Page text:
"With the international movement towards 'normalisation', there has been a drive towards deinstitutionalisation and caring for people with intellectual disability within the community."
Mind on the matter: Prof Chris Molteno, who holds the Vera Grover Chair of Mental Handicap at UCT, is engaged in a wide range of initiatives to assist people with intellectual disability and is participating in a large collaborative study with Wayne State University in Detroit on Foetal Alcohol Syndrome (FAS).
THE RECENT Brain Awareness Week (March 11-15) and media reports of a case in which an intellectually disabled man was decapitated, have put the spotlight briefly on the plight of those with intellectual disability.
The term intellectual disability was coined quite recently and follows international moves to remove stigmatised terms such as "mentally retarded". Over the past ten years the management of intellectual disability has also changed considerably.
"With the international movement towards 'normalisation', there has been a drive towards deinstitutionalisation and caring for people with intellectual disability within the community," said UCT's Professor Chris Molteno from the Department of Psychiatry and Mental Health. "However, in order to achieve this, one needs to strengthen community facilities."
Molteno has held the UCT Vera Grover Chair of Mental Handicap since 1990, the only chair in mental handicap in South Africa. He also heads the Department's Division of Intellectual Disability as well as the clinical services within the intellectual disability platform of the Associated Psychiatric Hospitals of the Provincial Administration of the Western Cape (PAWC).
The move to deinsitutionalise many people with intellectual disabilities began in earnest in the Western Cape in 1995, but the road has not been smooth. "In developed countries it has been much easier because these communities have more resources," Molteno pointed out. "Even so, we believe this is the correct way to go in South Africa. It can work if we put facilities in place. Some patients from Alexander and Lentegeur Hospitals have already gone home to receive care or have been moved to group homes."
Another important development in the care of intellectually disabled people is the treatment of their mental illnesses. In the past, because of the practice of "diagnostic overshadowing", neglecting to make a diagnosis of mental illness in the presence of intellectual disability, this did not happen. "Intellectually disabled people can and do develop mental illnesses," Molteno added. "These need treatment, but because of communication disabilities, it is often difficult to diagnose these. In many cases these patients were medicated inappropriately with major tranquillisers and usually institutionalised."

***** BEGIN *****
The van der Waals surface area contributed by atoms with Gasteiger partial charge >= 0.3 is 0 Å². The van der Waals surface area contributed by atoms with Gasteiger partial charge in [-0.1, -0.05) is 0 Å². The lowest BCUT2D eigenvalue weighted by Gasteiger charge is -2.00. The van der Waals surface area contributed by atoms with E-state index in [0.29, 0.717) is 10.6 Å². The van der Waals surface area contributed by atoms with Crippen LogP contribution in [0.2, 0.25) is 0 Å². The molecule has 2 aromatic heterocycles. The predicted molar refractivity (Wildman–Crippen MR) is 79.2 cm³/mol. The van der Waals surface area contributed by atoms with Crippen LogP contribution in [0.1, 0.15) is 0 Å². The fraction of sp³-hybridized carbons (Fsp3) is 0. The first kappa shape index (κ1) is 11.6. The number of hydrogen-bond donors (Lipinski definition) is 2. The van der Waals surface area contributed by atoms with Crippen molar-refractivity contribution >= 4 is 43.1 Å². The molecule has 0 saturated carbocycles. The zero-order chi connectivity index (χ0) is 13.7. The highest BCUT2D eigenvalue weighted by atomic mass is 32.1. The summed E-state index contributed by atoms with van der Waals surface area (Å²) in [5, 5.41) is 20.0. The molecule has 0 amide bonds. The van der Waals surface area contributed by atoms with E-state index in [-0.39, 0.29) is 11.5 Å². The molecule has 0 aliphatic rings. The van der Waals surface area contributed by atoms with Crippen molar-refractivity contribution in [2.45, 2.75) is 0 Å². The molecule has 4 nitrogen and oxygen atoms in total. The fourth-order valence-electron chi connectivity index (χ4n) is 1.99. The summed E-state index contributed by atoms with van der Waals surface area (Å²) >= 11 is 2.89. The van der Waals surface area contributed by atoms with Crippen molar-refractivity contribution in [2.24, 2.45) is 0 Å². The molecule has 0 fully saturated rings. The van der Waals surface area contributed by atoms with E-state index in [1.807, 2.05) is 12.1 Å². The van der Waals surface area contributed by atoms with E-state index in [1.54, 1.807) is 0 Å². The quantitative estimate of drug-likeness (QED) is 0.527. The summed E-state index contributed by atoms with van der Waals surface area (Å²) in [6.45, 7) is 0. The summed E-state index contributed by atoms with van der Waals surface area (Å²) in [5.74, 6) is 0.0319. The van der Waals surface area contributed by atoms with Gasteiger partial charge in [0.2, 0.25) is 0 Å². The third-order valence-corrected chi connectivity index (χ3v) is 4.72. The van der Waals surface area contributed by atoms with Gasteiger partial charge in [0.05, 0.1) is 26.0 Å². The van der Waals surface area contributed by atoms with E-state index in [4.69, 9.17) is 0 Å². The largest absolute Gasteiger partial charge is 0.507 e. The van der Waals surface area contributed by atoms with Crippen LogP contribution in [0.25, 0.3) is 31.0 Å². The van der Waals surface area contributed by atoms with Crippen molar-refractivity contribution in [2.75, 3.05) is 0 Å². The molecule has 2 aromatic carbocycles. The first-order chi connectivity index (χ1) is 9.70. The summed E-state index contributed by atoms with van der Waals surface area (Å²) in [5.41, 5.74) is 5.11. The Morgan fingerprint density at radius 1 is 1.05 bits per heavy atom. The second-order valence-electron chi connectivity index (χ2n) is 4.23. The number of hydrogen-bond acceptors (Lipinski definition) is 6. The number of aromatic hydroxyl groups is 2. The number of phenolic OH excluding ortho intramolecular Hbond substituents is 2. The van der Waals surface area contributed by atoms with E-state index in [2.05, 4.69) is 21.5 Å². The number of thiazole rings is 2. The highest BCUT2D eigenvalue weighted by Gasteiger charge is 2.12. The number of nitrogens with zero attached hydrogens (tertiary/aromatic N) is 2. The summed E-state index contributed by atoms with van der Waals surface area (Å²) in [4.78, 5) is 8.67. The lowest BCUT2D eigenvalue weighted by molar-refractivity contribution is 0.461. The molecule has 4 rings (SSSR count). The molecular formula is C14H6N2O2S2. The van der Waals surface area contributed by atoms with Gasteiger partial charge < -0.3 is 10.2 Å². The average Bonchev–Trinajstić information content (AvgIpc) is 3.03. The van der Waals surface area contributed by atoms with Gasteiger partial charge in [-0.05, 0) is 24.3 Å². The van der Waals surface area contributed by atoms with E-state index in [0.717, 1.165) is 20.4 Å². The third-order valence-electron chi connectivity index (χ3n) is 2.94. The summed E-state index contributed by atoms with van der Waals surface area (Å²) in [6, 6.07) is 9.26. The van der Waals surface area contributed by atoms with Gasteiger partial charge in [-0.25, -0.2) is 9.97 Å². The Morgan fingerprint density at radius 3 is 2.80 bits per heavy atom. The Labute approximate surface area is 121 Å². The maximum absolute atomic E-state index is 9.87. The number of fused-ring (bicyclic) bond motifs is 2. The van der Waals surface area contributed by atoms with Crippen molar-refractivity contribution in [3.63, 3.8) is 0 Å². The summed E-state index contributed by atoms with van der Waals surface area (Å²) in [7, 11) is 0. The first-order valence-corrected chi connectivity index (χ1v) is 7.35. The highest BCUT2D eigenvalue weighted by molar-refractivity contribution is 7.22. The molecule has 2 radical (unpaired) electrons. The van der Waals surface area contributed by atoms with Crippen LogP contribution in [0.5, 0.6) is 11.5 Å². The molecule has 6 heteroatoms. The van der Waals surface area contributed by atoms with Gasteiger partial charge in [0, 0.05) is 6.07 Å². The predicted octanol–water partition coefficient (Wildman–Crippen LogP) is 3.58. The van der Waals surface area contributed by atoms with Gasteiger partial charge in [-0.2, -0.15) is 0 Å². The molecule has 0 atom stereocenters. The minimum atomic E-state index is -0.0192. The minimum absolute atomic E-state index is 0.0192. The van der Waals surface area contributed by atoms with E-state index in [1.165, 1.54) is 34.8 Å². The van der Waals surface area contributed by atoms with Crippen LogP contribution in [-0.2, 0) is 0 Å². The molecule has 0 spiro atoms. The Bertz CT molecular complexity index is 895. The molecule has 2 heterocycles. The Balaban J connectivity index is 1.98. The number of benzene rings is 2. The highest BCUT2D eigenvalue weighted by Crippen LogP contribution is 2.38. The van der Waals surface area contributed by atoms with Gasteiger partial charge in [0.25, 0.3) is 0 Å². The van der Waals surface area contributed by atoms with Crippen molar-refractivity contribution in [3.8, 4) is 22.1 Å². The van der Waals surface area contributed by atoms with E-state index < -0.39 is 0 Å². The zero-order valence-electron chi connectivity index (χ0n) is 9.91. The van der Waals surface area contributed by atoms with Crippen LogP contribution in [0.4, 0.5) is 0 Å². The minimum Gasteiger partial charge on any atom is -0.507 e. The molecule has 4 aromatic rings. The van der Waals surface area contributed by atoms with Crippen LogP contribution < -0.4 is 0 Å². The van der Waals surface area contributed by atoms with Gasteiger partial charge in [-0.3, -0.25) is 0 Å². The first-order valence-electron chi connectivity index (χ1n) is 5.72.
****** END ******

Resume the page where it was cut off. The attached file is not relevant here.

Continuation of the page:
Three years ago a short-term unit was opened at Alexandra Hospital, run by Dr Elizabeth Peter, to treat such problems. "This unit is one of a few in the world and Dr Peter has gained an international reputation," said Molteno. Peter is a member of the National Association of Dual Diagnosis in the United States and is considered a pioneer in treating people with intellectual disability and mental illness.
One of the strengths of the Unit is that the team is able to call on the combined expertise of Dr Ashley Robins and Joe Talmud from the Department of Pharmacology. "The rapidly expanding field of psychopharmacology is of major importance in this area," Molteno commented.
One of the ways in which he and his colleagues have tackled the lack of community facilities involves continuing education. Molteno and Ekin Kench of the Cape Mental Health Society have developed a joint distance learning programme, Learning for Life, which targets both professionals working with disabled children and grassroots community members who either have disabled children or are involved in some way with disability. Thus far the programme has been offered mainly in the Western and Eastern provinces, but this year it has been expanded to two other provinces.
Molteno is presently engaged in a collaborative mother/infant study on Foetal Alcohol Syndrome (FAS) with Professors Sandra and Joe Jacobson of Wayne State University in Detroit. They hope to complete data collection by the end of the year and to publish the results in journals dealing with alcohol abuse, as well as in the public media.
"FAS was thought to be prevalent on the wine farms where the 'tot' system was in operation.
"This practice is illegal now, although it does occur on isolated farms, but drinking is startlingly high among pregnant women throughout the Province, in rural and urban communities, including the Cape Flats. It's recognised as the most easily preventable cause of intellectual disability but it is a complex issue and PAWC have begun a preventative programme as part of a long-term campaign to reduce the incidence."